"Bill, you're 40 and you still have a wallet with a velcro strip?"
This was a friend and she was amused by yet another sign of my retarded maturity. There are plenty to choose from.
At my age, I should have a leather wallet. I should probably have a decent car and a savings account that registered more than double digits. I should probably have a better wardrobe, too, and something going for me other than a gold library card and the ability to make a pretty good apple walnut cake.
I tried to explain that leather wallets rot, but that didn't really get any traction. When a wallet, a pair of shoes, a shirt or anything else outlives its usefulness, you throw it away. That's what everybody does, right?
"I guess I'm aging awkwardly," I said finally and paid for lunch.
She smiled. Poor, silly, clueless me.
Looking at her, I think I saw how most women would see me.
I am 41 years old and don't have much of a future. I'm good for a few laughs, but not much else. Here I am, on the youngish side of middle-aged with few resources and many, many responsibilities. I am the survivor of two failed marriages and the father to a couple of kids. I also work too much and dress like I'm a second year Senior at a mediocre liberal arts college.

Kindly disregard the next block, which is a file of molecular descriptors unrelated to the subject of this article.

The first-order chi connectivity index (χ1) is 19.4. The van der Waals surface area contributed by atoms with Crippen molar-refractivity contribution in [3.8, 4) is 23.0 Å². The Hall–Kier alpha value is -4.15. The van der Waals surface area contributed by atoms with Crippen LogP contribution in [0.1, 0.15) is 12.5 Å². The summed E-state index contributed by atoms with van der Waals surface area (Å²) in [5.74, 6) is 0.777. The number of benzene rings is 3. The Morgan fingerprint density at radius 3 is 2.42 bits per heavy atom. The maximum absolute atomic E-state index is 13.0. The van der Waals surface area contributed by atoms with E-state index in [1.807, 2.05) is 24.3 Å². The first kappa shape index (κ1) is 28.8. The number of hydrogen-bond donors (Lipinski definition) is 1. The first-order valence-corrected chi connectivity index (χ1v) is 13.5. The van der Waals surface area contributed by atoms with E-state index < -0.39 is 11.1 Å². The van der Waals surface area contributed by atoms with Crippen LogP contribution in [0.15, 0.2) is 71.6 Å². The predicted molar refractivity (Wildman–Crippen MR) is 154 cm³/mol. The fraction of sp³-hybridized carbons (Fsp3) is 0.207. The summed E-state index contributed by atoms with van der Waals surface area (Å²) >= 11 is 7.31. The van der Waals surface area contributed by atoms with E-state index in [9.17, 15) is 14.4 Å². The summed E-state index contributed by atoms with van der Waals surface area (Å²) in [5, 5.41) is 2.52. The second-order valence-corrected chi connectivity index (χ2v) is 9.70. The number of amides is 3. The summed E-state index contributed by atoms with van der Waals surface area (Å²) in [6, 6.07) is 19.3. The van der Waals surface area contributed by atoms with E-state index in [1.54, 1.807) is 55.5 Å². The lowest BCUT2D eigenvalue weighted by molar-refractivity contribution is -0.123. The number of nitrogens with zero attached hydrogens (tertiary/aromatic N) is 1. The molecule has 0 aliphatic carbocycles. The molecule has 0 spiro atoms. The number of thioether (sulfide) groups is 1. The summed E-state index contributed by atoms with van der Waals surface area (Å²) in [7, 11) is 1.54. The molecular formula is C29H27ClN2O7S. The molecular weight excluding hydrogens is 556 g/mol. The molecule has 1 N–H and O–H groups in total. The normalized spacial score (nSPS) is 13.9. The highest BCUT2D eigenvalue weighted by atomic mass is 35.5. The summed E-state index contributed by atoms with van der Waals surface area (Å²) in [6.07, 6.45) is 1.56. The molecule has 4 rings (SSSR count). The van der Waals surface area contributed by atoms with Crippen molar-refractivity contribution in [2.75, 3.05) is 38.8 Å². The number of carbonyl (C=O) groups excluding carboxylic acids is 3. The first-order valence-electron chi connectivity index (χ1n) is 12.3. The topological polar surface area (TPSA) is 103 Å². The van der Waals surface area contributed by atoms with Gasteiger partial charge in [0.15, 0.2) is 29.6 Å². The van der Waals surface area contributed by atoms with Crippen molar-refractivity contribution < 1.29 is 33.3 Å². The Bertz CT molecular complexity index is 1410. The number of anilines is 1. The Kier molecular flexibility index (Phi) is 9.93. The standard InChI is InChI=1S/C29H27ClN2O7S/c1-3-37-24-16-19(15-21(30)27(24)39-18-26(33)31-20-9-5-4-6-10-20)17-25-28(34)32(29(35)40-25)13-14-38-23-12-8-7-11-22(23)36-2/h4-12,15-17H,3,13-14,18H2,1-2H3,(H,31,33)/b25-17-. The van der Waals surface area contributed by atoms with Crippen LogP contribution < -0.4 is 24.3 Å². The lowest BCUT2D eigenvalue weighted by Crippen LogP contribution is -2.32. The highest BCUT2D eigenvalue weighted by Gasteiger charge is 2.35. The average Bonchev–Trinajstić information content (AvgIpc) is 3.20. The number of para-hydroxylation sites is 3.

And to be honest, I kind of like that last part. If nothing else, I am very comfortable in my own skin. I know who I am. I like who I am. Better than most people, I live by terms I agree with --except this one: I'm kind of a joke.
As I put away my wallet, I could see the outline of my future. There would be many lunches like this one and a couple of dinners. There might be a few adventures here and there, but very few actual dates. Nothing like love. There would be many friends. I do make friends often and easily. I would be good company, but company no one would mind to see go home before it got too late.
It seems like a lot to read from a short exchange about a silly wallet and the look in one woman's eyes, and I can't defend it except to say, that's what it seems to me. I felt like I'd read the pulse of my personal universe, which was strong and steady, but lonesome.